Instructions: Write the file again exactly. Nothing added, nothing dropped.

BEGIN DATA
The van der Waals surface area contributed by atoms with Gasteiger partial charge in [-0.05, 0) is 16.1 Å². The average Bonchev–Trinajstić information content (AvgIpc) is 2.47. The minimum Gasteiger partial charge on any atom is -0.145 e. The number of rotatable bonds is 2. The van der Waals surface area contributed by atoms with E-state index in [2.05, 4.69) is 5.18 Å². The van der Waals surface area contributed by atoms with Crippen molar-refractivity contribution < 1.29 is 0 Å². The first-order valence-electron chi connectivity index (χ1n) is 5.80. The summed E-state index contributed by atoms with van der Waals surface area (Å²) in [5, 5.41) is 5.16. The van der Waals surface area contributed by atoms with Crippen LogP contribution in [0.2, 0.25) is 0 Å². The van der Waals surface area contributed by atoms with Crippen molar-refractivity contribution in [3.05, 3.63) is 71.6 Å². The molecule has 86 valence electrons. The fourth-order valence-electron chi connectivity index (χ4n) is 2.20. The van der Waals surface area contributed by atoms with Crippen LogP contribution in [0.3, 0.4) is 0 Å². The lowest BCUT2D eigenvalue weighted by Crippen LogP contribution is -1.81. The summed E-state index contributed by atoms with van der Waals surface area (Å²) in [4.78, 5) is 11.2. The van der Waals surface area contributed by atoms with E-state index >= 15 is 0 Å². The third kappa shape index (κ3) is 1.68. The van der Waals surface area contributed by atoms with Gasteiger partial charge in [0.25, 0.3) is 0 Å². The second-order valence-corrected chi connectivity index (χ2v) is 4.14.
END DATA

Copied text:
The van der Waals surface area contributed by atoms with Gasteiger partial charge in [-0.05, 0) is 16.1 Å². The average Bonchev–Trinajstić information content (AvgIpc) is 2.47. The minimum Gasteiger partial charge on any atom is -0.145 e. The number of rotatable bonds is 2. The van der Waals surface area contributed by atoms with E-state index in [2.05, 4.69) is 5.18 Å². The van der Waals surface area contributed by atoms with Crippen molar-refractivity contribution < 1.29 is 0 Å². The first-order valence-electron chi connectivity index (χ1n) is 5.80. The summed E-state index contributed by atoms with van der Waals surface area (Å²) in [5, 5.41) is 5.16. The van der Waals surface area contributed by atoms with Crippen LogP contribution in [0.2, 0.25) is 0 Å². The van der Waals surface area contributed by atoms with Crippen molar-refractivity contribution in [3.05, 3.63) is 71.6 Å². The molecule has 86 valence electrons. The fourth-order valence-electron chi connectivity index (χ4n) is 2.20. The van der Waals surface area contributed by atoms with Crippen LogP contribution in [0.3, 0.4) is 0 Å². The lowest BCUT2D eigenvalue weighted by Crippen LogP contribution is -1.81. The summed E-state index contributed by atoms with van der Waals surface area (Å²) in [4.78, 5) is 11.2. The van der Waals surface area contributed by atoms with E-state index >= 15 is 0 Å². The third kappa shape index (κ3) is 1.68. The van der Waals surface area contributed by atoms with Gasteiger partial charge in [0.25, 0.3) is 0 Å². The second-order valence-corrected chi connectivity index (χ2v) is 4.14.